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is the in recess for their weekly party caucuses. they will return at 2:15 for more work on then line sales tax bill. a motion to proceed on the bill could come tomorrow unless an agreement is reached today. learn more about your senators with c-span's 2013 congressional direct at this. it is available to order online. a handy guide to the current congress. has information about each member of the hoist and senate. it includes contact information, district maps and committee asassignments. the directory is 12.95 plus shipping and handling and order online. a short time ago we spoke with a capitol hill reporter with the latest on the legislation the senate is debating today on the internet sales tax. gautham nagesh from roll call on capitol hill. what is the purpose of this internet sales bill? >> it would require states online retailers, charge sales tax and collect and remit them when consumers make a purchase online. that includes retailers not within their own state. >> who are some of the bill's supporters and why do some of them say it will level the playing field for retailers? >> well, t
in 10 years. brewster the nation's fiscal cut that tax loopholes that take a fair and balanced approach. at the same time the budget incorporates elements to speaker by last december. they make the difficult choices to find common ground. consistent with that offer come in the budget includes being the president would not put forward such as means testing command that a character in a related premiums and the more accurate the less generous measure of inflation. it includes proposals only so they come together around a complete and comprehensive package to shrink the deficit by $1.8 trillion over 10 years and are meant the fiscal uncertainty that hampers economic growth and job creation. this remark does not represent the starting point for negotiation. represent tagamet savings and additional roadrunners for those of the. the two cannot be separated and were not separated last december when we were close to a bipartisan agreement. this budget provides achievable solutions to fiscal problems, the crucial a solution desired, we have to do more than focus on deficit and debt. the signific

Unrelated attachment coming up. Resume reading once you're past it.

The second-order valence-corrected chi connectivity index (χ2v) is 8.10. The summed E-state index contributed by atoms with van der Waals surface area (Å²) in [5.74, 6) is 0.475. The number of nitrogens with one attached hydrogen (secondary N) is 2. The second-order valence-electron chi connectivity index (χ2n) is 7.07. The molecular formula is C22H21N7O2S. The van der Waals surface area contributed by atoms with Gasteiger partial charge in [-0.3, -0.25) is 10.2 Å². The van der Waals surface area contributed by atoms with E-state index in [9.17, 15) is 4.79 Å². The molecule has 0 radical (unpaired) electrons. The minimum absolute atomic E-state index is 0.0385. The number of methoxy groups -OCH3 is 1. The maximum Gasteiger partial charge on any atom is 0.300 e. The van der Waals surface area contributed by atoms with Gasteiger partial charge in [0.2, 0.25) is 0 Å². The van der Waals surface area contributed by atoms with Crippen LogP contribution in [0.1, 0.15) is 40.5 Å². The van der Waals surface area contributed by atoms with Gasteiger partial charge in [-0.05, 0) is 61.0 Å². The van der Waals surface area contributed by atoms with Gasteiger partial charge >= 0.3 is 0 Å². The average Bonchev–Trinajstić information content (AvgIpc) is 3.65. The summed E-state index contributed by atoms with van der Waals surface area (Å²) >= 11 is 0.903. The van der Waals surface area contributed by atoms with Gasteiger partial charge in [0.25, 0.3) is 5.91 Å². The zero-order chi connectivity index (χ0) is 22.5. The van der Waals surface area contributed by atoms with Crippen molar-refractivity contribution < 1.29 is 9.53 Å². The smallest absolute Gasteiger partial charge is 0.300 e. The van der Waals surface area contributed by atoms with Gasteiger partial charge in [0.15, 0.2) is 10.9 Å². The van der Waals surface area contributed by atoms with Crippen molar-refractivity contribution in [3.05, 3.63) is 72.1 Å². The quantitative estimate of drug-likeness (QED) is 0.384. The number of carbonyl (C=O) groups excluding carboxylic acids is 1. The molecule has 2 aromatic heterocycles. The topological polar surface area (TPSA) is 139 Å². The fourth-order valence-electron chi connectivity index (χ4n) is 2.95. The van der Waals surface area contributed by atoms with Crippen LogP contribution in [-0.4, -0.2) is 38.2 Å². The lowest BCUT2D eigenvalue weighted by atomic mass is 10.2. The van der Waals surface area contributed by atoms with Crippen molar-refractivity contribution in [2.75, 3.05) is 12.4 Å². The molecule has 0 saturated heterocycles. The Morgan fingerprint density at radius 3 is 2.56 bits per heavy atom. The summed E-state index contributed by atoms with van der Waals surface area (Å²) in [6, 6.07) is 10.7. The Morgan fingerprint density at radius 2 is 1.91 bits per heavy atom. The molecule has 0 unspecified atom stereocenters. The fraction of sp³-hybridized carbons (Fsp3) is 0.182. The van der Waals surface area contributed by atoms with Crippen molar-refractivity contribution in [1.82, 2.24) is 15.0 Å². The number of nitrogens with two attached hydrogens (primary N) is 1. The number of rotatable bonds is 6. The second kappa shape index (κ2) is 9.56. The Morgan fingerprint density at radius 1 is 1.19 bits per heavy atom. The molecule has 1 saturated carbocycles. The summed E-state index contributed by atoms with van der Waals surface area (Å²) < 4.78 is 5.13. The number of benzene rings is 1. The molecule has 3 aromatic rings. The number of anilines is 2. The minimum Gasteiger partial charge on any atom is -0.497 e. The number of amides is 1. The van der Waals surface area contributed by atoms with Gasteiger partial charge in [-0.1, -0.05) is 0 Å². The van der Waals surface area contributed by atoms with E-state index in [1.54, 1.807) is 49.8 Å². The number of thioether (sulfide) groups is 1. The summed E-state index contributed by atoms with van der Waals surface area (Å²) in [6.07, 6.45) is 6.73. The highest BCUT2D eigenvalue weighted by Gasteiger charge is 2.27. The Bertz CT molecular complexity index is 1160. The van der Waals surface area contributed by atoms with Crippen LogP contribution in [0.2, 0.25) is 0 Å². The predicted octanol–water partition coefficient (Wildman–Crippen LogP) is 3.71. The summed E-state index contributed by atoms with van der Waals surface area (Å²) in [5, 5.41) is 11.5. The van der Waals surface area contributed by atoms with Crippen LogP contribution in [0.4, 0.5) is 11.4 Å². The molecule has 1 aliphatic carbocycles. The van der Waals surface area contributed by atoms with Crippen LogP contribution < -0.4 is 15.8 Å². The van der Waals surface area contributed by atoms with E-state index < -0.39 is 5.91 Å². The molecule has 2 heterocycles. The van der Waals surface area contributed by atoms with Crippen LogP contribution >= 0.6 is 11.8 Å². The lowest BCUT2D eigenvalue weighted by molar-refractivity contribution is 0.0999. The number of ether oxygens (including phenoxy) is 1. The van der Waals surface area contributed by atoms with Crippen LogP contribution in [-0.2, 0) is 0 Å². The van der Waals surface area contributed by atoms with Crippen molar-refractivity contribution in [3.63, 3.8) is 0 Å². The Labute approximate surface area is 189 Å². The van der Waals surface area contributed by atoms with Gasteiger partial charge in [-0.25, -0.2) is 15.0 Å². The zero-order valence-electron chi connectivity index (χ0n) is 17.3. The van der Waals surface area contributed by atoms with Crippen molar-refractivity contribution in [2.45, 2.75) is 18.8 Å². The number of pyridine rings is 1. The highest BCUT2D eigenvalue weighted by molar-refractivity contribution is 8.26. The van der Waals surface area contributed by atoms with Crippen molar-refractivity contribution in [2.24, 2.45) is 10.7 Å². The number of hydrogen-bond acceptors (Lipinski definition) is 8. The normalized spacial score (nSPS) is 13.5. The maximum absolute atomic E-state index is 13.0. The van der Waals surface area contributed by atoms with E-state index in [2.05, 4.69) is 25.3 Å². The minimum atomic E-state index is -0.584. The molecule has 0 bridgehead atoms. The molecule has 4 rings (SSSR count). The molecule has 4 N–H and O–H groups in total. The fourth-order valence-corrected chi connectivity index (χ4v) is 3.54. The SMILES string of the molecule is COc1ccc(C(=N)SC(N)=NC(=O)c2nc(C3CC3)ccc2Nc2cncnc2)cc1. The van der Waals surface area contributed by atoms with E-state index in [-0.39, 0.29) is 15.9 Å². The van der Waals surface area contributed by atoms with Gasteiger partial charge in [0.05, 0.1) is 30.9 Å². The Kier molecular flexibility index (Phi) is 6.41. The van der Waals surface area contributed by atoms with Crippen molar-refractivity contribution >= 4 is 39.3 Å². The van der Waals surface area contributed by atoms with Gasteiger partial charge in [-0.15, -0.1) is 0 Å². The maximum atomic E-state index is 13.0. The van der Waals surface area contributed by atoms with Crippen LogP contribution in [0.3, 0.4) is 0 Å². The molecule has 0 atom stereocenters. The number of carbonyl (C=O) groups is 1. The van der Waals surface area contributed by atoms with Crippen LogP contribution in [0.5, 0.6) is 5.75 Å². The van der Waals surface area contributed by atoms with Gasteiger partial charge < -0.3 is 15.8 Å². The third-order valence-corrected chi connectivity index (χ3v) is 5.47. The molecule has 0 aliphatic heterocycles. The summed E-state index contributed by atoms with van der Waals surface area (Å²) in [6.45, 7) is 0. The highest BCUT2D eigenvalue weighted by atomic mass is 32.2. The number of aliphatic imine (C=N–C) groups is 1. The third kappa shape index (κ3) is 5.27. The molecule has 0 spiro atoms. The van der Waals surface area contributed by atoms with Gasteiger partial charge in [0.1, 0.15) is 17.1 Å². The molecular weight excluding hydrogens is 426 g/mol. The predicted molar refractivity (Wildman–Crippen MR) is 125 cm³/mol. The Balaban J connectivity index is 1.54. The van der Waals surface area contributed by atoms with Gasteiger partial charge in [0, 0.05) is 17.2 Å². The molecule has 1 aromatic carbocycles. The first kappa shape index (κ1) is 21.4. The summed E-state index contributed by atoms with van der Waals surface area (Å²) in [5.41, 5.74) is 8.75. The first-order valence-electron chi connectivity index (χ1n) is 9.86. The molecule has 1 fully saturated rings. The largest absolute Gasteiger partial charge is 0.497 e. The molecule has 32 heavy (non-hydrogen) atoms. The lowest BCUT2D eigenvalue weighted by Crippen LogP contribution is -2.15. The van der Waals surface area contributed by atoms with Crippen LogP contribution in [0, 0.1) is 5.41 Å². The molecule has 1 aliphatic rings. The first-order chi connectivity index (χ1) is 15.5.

sales tax. and a little boy in the jaws of an 8-foot alligator. >> trying to bite my arm off. >> hitting him in the head really wasn't doing anything. it was like hitting a bring wall. >> tonight, his father reveals the trick that saved his son's life. my mom and dated having the nightmares. i'm sleeping good. >> you will meet him. but first from fox this tuesday night. american investigators traveled to russia today to question the parents of the accused boston marathon bombers. that's what an official at the u.s. embassy is telling the associated press. the official says the russian government is cooperating with the fbi and helped arrange this interview. of course, as we have been reporting here, fox news has learned the russians asked the fbi to investigate the older brother two years ago. he is the one who died in the shootout with police. the fbi reports it did not find any terrorism activity at the time. a year later, officials tell us the same brothers spent six months in russia. but we're getting conflicting reports about what the feds knew about that trip. tonight, one lawmaker